This is why we specify the full engagement depth. Then, if they "tighten the shit out of it", it will, more-than-likely, cause some damage. Then they have to pay for what they have destroyed. They usually only do this once or twice...(from what I have heard)

                            • Re: How to denote tapered pipe thread engagement
                              Edward Poole

                              I love the response...boy, I've heard that more than once LOL!!!!

                              • Re: How to denote tapered pipe thread engagement
                                John Stoltzfus

                                Kevin Andrews  wrote:

                                 

                                Fortunately, and as I have noted above, I did find the answer I was looking for. And the supplied website was correct: for a 4" NPT, the engaged length is 1-1/8". This is the "final" engaged depth that I need.

                                 

                                The Machinery Handbook gives a "hand tight" dimension (L1 if you look on p. 2009 of the 30th edition). Then you would go 1 to 2.5 turns past that to get it nice-n-tight.

                                 

                                Unfortunately, I talked with our shop guy. He says they go "hand tight" and then, "we tighten the shit out of it"...I don't think "tighten the shit out of it" is a measurable torque value..but it is a common setting on these guys here.

                                 

                                This is why we specify the full engagement depth. Then, if they "tighten the shit out of it", it will, more-than-likely, cause some damage. Then they have to pay for what they have destroyed. They usually only do this once or twice...(from what I have heard)

                                Awesome terminology from the guys putting their all into it..

                                 

                                With the pipe tap being tapered and all, there is another important element on have tight fitting threads and that depends on the sharpness of the tap and die, yeah you can crank it up and tighten the crap out of it, but if the threads galled and rough the fittings could still leak..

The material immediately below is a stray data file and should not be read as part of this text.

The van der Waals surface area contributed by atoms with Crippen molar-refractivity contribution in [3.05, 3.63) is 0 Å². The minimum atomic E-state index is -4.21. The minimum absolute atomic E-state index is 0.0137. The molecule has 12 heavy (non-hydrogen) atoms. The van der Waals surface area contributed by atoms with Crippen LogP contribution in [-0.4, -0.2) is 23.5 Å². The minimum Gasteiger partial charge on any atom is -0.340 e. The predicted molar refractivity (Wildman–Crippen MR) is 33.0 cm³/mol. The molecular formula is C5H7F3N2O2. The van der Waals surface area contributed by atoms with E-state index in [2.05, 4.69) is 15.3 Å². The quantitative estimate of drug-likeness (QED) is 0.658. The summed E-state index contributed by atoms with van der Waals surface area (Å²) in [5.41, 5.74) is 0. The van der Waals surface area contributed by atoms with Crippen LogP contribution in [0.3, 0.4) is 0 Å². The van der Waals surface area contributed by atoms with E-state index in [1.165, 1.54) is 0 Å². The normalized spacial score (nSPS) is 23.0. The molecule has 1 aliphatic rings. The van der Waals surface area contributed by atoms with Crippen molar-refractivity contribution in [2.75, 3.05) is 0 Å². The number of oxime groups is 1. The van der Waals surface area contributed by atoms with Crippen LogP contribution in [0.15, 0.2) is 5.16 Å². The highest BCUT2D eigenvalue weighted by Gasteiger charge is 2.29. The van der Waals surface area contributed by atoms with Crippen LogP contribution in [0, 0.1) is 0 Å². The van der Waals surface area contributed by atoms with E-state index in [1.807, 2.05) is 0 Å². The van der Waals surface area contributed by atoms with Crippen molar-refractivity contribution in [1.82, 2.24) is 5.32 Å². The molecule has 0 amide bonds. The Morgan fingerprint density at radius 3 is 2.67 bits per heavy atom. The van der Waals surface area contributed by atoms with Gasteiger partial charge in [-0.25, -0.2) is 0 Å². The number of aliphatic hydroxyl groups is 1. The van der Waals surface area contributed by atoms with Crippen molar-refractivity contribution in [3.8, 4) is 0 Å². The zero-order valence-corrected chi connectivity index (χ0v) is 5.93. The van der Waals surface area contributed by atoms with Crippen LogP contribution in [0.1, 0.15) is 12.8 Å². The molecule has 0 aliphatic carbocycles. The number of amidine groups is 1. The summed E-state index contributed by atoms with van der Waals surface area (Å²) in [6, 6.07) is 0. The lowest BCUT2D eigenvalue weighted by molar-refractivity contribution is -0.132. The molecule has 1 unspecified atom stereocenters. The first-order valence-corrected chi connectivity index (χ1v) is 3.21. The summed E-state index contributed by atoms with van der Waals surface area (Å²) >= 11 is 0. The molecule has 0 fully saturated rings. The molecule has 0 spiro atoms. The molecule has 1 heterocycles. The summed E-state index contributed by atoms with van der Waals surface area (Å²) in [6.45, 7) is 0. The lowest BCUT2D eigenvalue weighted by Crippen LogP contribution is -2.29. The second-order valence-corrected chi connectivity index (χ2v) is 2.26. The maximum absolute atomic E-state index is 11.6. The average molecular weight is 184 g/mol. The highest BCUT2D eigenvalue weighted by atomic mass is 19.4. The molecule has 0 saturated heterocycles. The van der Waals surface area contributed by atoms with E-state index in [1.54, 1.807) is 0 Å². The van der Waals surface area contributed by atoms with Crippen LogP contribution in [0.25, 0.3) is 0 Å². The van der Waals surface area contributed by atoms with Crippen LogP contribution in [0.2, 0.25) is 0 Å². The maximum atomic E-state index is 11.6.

Made me think when I was younger, my Dad would always ask, is it tight, yes Dad it's really tight, he'd always say, go one more revolution..

                      • Re: How to denote tapered pipe thread engagement
                        Edward Poole

                        I use a mate plane tied to the length of engagement, you could use the mate dimension to call out the depth of engagement.

                        • Re: How to denote tapered pipe thread engagement
                          Christian Chu

                          Here is my quick ref.

                          and you can find all your needs in the machinery handbook

                          and use that info. to model you parts

                          • Re: How to denote tapered pipe thread engagement
                            David Matula

                            I would download the link below....and this catalog comes in handy for pipe. 

                            Hackney Ladish, Inc. - Catalog 55

                             

                            also the call out on the parts is usually just a simple 4" NPTF OR 4" NPTM.  I USUALLY GO WITH THE NPT.  THE VIEW SHOWS THE MALE OR FEMALE..

                            the Tolerance on the machined fittings is inconsistent between who runs the machines cause one day they will go plus a thread, and the next guy will go minus a thread...and they will pass the gauge test.